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Annapolis Lawmakers Mull Extensive Criminal Justice Reform

concertina-wire-1031773_960_720Lawmakers in both houses and from both sides of the aisle are currently working on one of the most comprehensive criminal justice reform bills in recent memory. Senate Bill 1005, known at the Justice Reinvestment Act, is an 84-page behemoth of a bill that aims to revamp multiple areas of the current criminal justice system. The act’s two major areas of focus are reducing the state prison population, and then establishing specific avenues for allocating the savings. Maryland taxpayers are currently picking up a $1.3 billion yearly corrections tab, which is astonishingly high as a result of roughly 20,000 people being incarcerated in state and local jail facilities at any given time. For years lawmakers have wrestled with the conundrum of reducing the number of inmates without reducing the safety of our streets, and now it appears as if a reasonable solution is in the works.

Lawmakers want to reduce the prison population by up to 14 percent over the next ten years, thus saving almost $250 million per year. Since 14% of criminals are not simply going to take the next 10 years off, the only way to reduce the prison population is to release some offenders and to not incarcerate others in the first place. Maryland has not devised a revolutionary and unique system of selecting which offenders to release, but rather it is joining the federal government and numerous other states with the goal of reforming criminal drug laws. The bottom line is that lawmakers are finally realizing that society is not best served by spending $100,000+ per year to incarcerate a non-violent drug offender. We can lower maximum jail sentences and eliminate minimum mandatory prison sentences in non-violent drug cases without putting the public in harms way, and we can save millions in the process.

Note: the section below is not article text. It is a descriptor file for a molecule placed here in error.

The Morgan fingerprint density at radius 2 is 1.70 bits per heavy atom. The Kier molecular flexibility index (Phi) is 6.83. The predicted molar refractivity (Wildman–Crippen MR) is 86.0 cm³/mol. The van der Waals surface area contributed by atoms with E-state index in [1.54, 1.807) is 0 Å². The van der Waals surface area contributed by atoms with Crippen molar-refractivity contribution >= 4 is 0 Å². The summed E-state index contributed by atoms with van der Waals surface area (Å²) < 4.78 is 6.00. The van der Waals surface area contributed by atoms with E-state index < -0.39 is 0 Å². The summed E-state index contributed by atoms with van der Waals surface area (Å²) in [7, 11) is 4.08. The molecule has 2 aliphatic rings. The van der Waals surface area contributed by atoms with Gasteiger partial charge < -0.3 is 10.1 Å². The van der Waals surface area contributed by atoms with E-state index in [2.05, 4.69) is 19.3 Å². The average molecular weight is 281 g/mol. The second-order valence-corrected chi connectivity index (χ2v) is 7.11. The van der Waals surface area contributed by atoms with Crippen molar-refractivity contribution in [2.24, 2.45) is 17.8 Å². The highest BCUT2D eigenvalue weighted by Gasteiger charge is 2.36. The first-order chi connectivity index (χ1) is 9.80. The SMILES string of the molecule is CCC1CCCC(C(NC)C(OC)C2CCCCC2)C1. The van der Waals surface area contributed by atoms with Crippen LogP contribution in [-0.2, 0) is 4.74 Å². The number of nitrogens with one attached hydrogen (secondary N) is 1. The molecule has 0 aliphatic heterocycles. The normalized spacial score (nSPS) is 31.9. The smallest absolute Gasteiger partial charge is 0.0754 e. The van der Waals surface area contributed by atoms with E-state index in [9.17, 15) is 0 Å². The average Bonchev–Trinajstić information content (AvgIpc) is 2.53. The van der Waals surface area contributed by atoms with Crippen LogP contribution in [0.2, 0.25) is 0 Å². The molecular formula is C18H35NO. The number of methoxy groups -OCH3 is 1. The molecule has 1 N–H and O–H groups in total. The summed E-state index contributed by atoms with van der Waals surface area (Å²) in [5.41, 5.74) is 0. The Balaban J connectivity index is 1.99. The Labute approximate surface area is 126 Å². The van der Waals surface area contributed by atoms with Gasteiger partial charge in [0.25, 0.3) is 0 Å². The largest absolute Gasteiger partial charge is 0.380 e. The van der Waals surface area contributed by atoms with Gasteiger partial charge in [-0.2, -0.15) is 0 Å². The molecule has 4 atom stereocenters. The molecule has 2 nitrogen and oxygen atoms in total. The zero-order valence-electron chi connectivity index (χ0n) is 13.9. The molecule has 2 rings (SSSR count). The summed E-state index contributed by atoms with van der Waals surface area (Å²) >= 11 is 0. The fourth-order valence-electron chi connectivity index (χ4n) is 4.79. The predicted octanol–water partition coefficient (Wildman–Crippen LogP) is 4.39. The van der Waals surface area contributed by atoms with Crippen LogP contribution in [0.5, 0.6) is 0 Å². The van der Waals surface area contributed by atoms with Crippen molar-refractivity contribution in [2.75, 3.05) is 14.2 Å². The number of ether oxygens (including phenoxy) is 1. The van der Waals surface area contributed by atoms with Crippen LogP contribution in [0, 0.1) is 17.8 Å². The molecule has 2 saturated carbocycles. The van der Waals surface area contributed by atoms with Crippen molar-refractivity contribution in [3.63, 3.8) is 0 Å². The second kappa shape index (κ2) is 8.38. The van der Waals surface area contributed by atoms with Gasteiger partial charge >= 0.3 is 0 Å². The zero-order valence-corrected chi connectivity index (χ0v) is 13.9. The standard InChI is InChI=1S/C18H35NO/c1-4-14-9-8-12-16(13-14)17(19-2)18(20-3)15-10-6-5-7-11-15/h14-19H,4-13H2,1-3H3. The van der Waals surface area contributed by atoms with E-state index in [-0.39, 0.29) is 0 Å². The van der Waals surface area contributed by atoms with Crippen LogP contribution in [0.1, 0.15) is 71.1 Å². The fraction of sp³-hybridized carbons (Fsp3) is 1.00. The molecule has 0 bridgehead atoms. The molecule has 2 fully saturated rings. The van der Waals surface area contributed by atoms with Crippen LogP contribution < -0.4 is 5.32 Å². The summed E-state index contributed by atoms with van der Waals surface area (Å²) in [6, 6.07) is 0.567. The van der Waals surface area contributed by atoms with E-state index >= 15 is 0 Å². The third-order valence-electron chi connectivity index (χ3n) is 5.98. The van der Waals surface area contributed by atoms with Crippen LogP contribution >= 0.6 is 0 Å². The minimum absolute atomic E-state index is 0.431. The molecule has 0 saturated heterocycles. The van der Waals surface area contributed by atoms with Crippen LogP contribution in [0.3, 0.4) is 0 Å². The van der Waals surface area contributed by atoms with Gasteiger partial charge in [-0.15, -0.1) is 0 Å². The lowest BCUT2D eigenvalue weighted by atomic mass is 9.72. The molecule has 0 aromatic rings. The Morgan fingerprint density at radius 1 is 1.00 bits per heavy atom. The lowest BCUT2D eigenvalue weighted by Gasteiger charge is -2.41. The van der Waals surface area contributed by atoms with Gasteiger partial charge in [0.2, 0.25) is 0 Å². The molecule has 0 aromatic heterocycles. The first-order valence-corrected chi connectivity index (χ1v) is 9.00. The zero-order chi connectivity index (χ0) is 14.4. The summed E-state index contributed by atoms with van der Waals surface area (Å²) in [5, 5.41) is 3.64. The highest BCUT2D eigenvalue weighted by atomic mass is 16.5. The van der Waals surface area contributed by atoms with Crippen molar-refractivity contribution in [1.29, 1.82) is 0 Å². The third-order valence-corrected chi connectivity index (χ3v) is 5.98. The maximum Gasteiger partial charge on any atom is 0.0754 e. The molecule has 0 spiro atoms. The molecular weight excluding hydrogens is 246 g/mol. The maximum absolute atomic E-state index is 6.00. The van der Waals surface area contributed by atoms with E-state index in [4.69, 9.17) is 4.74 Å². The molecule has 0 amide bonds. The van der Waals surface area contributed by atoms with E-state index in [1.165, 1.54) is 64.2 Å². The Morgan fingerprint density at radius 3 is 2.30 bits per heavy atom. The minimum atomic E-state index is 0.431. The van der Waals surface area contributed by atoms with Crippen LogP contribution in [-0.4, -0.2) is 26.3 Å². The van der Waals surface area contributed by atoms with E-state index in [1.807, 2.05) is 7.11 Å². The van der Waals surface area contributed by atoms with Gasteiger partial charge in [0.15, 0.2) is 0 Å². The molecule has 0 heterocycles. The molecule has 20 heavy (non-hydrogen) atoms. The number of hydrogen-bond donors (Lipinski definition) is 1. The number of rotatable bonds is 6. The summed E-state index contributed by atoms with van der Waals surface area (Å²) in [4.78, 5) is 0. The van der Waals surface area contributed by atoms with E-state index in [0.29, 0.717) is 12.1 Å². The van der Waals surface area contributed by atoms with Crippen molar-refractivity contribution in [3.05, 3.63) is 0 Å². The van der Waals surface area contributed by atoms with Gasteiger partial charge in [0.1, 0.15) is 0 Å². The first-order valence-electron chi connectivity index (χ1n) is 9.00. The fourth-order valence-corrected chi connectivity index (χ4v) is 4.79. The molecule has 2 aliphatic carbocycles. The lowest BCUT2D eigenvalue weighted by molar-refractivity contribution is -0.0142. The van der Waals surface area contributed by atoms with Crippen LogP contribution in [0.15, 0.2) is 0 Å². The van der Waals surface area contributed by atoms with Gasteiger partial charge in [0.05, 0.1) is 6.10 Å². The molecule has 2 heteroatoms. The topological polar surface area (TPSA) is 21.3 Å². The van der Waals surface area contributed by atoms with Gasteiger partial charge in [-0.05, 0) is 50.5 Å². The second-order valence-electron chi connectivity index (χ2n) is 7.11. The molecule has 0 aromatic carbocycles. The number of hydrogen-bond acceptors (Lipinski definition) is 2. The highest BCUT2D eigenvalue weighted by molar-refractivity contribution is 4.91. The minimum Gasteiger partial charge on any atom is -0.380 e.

The Justice Reinvestment Act touches on three main ways to accomplish this, including lowering the maximum punishment for possession of narcotics such as heroin and oxycodone and stimulants such as cocaine, from four years to one year for a first offense. Second, the act and other legislation that is already in the works will also effectively do away with ineffective minimum mandatory prison sentences for certain drug felonies such as possession with intent to deliver, manufacturing, and distribution. Repeat drug felony offenders currently face parole ineligible 10-year mandatory sentences, while repeat offenders of violent crimes such as assault and robbery face no increased penalties. The contrast is simply illogical. Finally the act will place limitations on the penalties for certain violations of probation, which especially in the case of drug charges are responsible for hundreds of lengthy prison sentences each year. Reducing penalties for technical violations, or violations that do not involve additional criminal law violations, are the main focus of the act. There is language that would keep litigation of technical violations out of court, and in the alternative would allow probation officers to levy their own punishments. These changes will probably be met with some pushback, and may invoke constitutional law challenges, but it is hard to argue that technical violations are often blown out of proportion in court.

In our next post we will focus on the other half of the Justice Reinvestment Act, which is what to do with all the money that the government stands to save by reducing the prison population. Clearly the government has no intention of giving it back to the taxpayers, but will it be put to good use?

Benjamin Herbst is a Maryland criminal defense attorney who specializes in drug offenses such as possession with intent to distribute and violent offenses such as robbery and assault.  Contact Benjamin for a free consultation anytime at 410-207-2598.


Senate committee debates sweeping justice reform bill,

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